Last week I got a 10.5” iPad Pro. I have had an iPad ever since the original release, but I have to confess to mainly using it for content consumption rather than creation. Since I am usually close to a Mac anyway, there didn’t seem a lot of point. But now that iOS 11 is really addressing the issue of making the iPad a “pro” device, I decided to give it a try.

So here I am, sitting in an armchair with my iPad on my lap, writing this post and working out the details as I go. Any typos are due to the cat trying to compete with the iPad for space on my lap!


As already mentioned, I have a new iPad Pro. I also have an Apple Pencil which I use for taking notes. I do not have a keyboard, so I am using the on-screen keyboard right now.

I don’t usually install beta versions of operating systems, but iOS 11 is a huge part of making the iPad more professional, so I have installed it. As you would expect, there are a few issues (apps quitting, layout issues especially when rotating) but so far I am loving it.


My site is published on GitHub Pages using Jekyll with all the posts and pages written in Markdown. One key feature is that every post or page requires a chunk of “front matter” that must be formatted correctly for the Jekyll parser to interpret it and create the static content. After a bit of research, it looked like Editorial was going to be the best option for an editor app. I moved my site files to Dropbox, linked my Dropbox account to Editorial and I was ready to start writing.

I didn’t want to create the front matter manually for each post. On my Mac I have a text expander snippet that handles that but copying from Matt Gemell’s post on the topic, I created an Editorial workflow to create a new post. As a side-note, Matt has a series of posts on using an iPad which I have found very useful and inspirational.

Editorial workflow

Text entry and editing is a task that I have always felt was too difficult in iOS, particularly when it came to selecting text and moving the cursor. However there are now several improvements. As with iOS 10, a two-fingered press on the keyboard transforms it into a trackpad for moving the cursor. If you already have text selected, this moves the selection handles. The new iOS 11 keyboard has a really nice feature for entering non-alphabetic characters. The keys now show a small grey character above the main character. Drag down on the key to move the small character into the main key and type it. For example, drag down on the h key to type (.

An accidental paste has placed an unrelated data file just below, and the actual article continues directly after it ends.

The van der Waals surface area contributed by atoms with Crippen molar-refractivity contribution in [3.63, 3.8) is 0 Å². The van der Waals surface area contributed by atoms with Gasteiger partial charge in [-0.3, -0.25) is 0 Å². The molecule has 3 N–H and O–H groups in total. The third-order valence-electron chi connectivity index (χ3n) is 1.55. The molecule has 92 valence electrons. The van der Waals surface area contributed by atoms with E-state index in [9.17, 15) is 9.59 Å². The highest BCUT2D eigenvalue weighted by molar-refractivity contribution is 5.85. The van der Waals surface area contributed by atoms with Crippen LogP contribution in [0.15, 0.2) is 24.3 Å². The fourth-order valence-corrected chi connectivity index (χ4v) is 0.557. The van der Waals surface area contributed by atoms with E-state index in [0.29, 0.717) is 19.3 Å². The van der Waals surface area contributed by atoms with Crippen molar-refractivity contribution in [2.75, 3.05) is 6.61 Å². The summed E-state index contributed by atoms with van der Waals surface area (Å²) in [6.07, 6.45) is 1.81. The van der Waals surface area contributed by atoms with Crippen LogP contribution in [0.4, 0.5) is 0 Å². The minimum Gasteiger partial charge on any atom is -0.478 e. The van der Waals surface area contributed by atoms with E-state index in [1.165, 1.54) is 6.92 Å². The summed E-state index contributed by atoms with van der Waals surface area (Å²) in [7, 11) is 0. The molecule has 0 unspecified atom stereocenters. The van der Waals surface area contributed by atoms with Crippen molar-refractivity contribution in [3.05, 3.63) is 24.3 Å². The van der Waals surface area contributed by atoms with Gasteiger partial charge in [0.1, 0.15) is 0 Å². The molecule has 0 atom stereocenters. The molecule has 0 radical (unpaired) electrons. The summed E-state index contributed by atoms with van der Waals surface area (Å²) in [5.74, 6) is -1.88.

Keyboard drag

Editorial has its own editing helpers. There is an additional toolbar above the keyboard with a tab key as well as frequently used Markdown modifiers. And swiping across this toolbar moves the cursor. This is a much slower move than when using the keyboard as a trackpad so might be better for more precise movements.

I have referenced a few sites now, so I guess it is time to work out how to link to them. I always use Markdown’s referenced link method, with the links collected at the foot of the document, so that is what I plan to do here. To set text as a link, I selected it and used the Editorial toolbar to type an opening square bracket which surrounded the selection in square brackets. Then I moved the cursor to after the closing bracket and typed another opening square bracket. This auto-closed and I was able to type a number which will be the reference.

Next step is to find the relevant URLs - drag & drop with multi-tasking to the rescue! Swipe up from the bottom of the screen to see the new Dock. This also makes the keyboard disappear. Hold down on the Safari icon until you grab it, then drag it up into the Editorial window. Now it is open as an overlay.

Safari as overlay

At this point, I have several options:

  • Swiping from the left or right of the overlay window lets me position it to the right or left of the screen, still as an overlay.
  • Dragging from the bar at the top of the overlap allows me to convert to split screen mode, and I can then drag the divider to adjust the ratios.
  • Swiping all the way to the right disappears the overlay, but swiping back from the right edge returns it. Since I want to copy and paste some links, this looks like the best option right now.

This swiping conflicts slightly with Editorial’s swiping from the side to see a preview. Swipe from off the edge for the overlap and from well inside the edge for preview.

And here my plans come crashing down. I can drag from Safari’s address bar into the Editorial document, but the drop doesn’t take. I guess I need an update to Editorial for this to work. But I can still use the old style copy and paste to get the links.


So now I have my links, but I want to insert a few images. I used iOS 11’s new screen shot abilities. Press the usual home button & power button combination to take a screen shot and it appears as a small picture in the bottom left of the screen. Tap it to start editing: markup, crop etc. Then I used the sharing button to save the picture to Dropbox, putting it inside the images folder in my web site folder.